United States District Court, W.D. Louisiana, Shreveport Division
REPORT AND RECOMMENDATION
L. Hornsby, U.S. Magistrate Judge.
Alexis White, II (“Petitioner”) was arrested in
Caddo Parish and charged with several drug and firearm crimes
in state court. The judge set bail on seven charges in
amounts ranging from $5, 000 to $15, 000. Petitioner filed a
motion to reduce bond or be released on his own recognizance.
The trial court denied the motion, and the state appellate
courts declined to grant relief.
now seeks federal habeas corpus relief with respect to the
amount of his bail. A review of the record shows that (1)
Petitioner did not exhaust state court remedies with respect
to a federal claim, (2) the excessive bail claim lacks merit,
and (3) the petition is potentially moot because Petitioner
has since been released on bail. For the reasons that follow,
it is recommended that his petition be denied.
sheriff's deputy testified at a preliminary hearing that
the cleaning staff at a motel entered a room to do a standard
cleaning and found a large amount of marijuana. Police
responded to the hotel and learned that Petitioner had the
room booked for the next 20 days. The officers saw the
marijuana in plain view, cleared the room, and obtained a
search warrant. They executed the warrant and seized
marijuana, scales, ammunition, cash, synthetic urine, and
ecstasy from the room. They also found documents from the
Office of Motor Vehicles and items of mail that had
Petitioner's name on them.
motel staff reported that Petitioner could be found at the
Diesel Driving Academy. The deputy testified that officers
found Petitioner's vehicle parked at the academy. They
saw two guns on the floorboard in plain view. They found a
leather bag under the back seat, and it contained
methamphetamine, ecstasy, ammunition, scales, marijuana, and
Xanax. Petitioner admitted to purchasing the weapons and said
that he had been driving the vehicle for a couple of months.
refused the appointment of counsel and elected to represent
himself. He filed a number of motions, including a motion to
reduce bond. Tr. 17. The judge took up the motion at the
preliminary examination. Petitioner argued that he was not a
flight risk, did not present a risk of danger to anyone, and
was willing to undergo pretrial drug screening. He said that
he had worked as a tax preparer for Liberty Tax, and he
enrolled at the driving academy after tax season ended. He
said that he would have finished the course in four weeks and
obtained a job that paid $80, 000 a year had he not been
arrested. Petitioner complained about his conditions of
confinement at the local jail and argued that some of the
police searches were unlawful. Tr. 105-110.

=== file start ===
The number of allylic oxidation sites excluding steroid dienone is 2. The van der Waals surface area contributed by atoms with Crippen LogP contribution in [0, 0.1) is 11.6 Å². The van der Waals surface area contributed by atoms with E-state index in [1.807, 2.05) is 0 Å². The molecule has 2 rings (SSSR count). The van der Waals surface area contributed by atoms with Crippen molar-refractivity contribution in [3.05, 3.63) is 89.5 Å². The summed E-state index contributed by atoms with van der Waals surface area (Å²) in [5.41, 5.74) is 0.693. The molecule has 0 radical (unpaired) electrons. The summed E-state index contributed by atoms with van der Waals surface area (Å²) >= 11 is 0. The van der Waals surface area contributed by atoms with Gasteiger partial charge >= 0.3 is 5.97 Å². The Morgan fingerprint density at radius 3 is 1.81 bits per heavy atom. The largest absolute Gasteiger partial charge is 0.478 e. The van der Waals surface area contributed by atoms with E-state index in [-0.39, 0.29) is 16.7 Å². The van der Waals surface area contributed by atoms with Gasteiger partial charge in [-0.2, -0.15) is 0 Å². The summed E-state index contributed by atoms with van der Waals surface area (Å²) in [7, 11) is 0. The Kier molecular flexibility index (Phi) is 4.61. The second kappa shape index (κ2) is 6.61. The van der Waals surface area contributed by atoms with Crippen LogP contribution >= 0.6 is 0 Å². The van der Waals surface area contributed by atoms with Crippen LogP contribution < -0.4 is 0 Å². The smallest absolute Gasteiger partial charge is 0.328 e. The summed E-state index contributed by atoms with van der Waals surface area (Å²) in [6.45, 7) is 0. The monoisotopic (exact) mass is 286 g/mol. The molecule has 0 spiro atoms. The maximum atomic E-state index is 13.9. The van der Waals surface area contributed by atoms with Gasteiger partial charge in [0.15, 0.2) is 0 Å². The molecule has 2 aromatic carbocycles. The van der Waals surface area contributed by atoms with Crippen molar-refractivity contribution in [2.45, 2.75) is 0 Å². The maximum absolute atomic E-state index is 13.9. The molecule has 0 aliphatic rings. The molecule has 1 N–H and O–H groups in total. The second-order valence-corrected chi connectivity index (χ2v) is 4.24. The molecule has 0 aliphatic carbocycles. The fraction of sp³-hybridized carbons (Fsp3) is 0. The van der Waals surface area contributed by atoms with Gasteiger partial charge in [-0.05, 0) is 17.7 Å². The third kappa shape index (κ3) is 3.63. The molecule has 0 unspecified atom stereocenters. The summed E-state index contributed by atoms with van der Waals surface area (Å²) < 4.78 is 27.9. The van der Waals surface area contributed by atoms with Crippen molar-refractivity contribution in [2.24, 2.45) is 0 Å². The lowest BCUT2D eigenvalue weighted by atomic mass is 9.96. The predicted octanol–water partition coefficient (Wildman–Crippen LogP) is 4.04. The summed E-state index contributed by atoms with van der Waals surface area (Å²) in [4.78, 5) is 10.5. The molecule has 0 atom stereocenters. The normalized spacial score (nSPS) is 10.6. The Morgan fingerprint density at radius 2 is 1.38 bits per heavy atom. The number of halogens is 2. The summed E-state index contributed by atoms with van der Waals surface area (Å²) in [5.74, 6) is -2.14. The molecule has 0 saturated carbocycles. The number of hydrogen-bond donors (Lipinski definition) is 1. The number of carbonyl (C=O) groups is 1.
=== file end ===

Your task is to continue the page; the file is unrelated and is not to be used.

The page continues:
prosecutor responded that Petitioner's criminal history
suggested he was a danger to society. He had a previous
conviction of negligent homicide and two or three prior
convictions for possession of marijuana. He was facing two
firearms charges. Petitioner was adamant that he was not a
danger to society based on the negligent homicide conviction
because it had been an accidental killing of his cousin. He
contended that he was “still allowed to purchase a
weapon” and had owned a weapon despite the felony
conviction for the negligent homicide of his cousin. The
judge stated: “Okay. I agree with the State.
Denied.” Tr. 106-12.
filed a writ application with the state appellate court. The
court noted that Petitioner was seeking review of the trial
court's denial of his motion to reduce bond and denied
the writ, stating, “On the showing made, this
Court's supervisory jurisdiction is not warranted.”
Tr. 232. The Supreme Court of Louisiana denied a writ
application without comment. Tr. 352.
habeas petitions by state prisoners are presented pursuant to
28 U.S.C. § 2254, which obligates the federal court to
afford a great deal of deference to a state court
adjudication. § 2254(d)(1). But the petitioner here is
proceeding as a pretrial detainee with a petition governed by
Section 2241. That statute does not contain a standard of
review, but the Fifth Circuit and several other circuit
courts have held that Section 2254(d) deference never applies
to habeas petitions brought by pretrial detainees under
Section 2241. Martinez v. Caldwell, 644 F.3rd 238,
242 (5th Cir. 2011); Christian v. Wellington, 739
F.3rd 294, 298 (6th Cir. 2014) (agreeing with the First,
Fifth, Ninth, and Tenth Circuits on the issue).
Fifth Circuit has recognized in a Section 2241 challenge that
the Eighth Amendment's prohibition of excessive bail is
binding on the states. Simon v. Woodson, 454 F.2d
161, 165 (5th Cir. 1972). The Supreme Court has said that the
determination of whether bail is excessive involves an
assessment of whether the amount fixed is reasonably
calculated to assure the presence of the accused at trial.
Stack v. Boyle, 72 S.Ct. 1 (1951). “Thus, the
only issue to be resolved by a federal court presented with a
habeas corpus petition that complains of excessive bail is
whether the sate judge has acted arbitrarily in
setting that bail.” Simon, 454 F.2d at 165.
See also U.S. ex rel. Garcia v. O'Grady, 812
F.2d 347, 355 (7th Cir. 1987); Jackson v. Circuit Court
of Cook County, 2018 WL 6435654, *3 (N.D. Ill. 2018).
The Fifth Circuit stated that any other rule would ...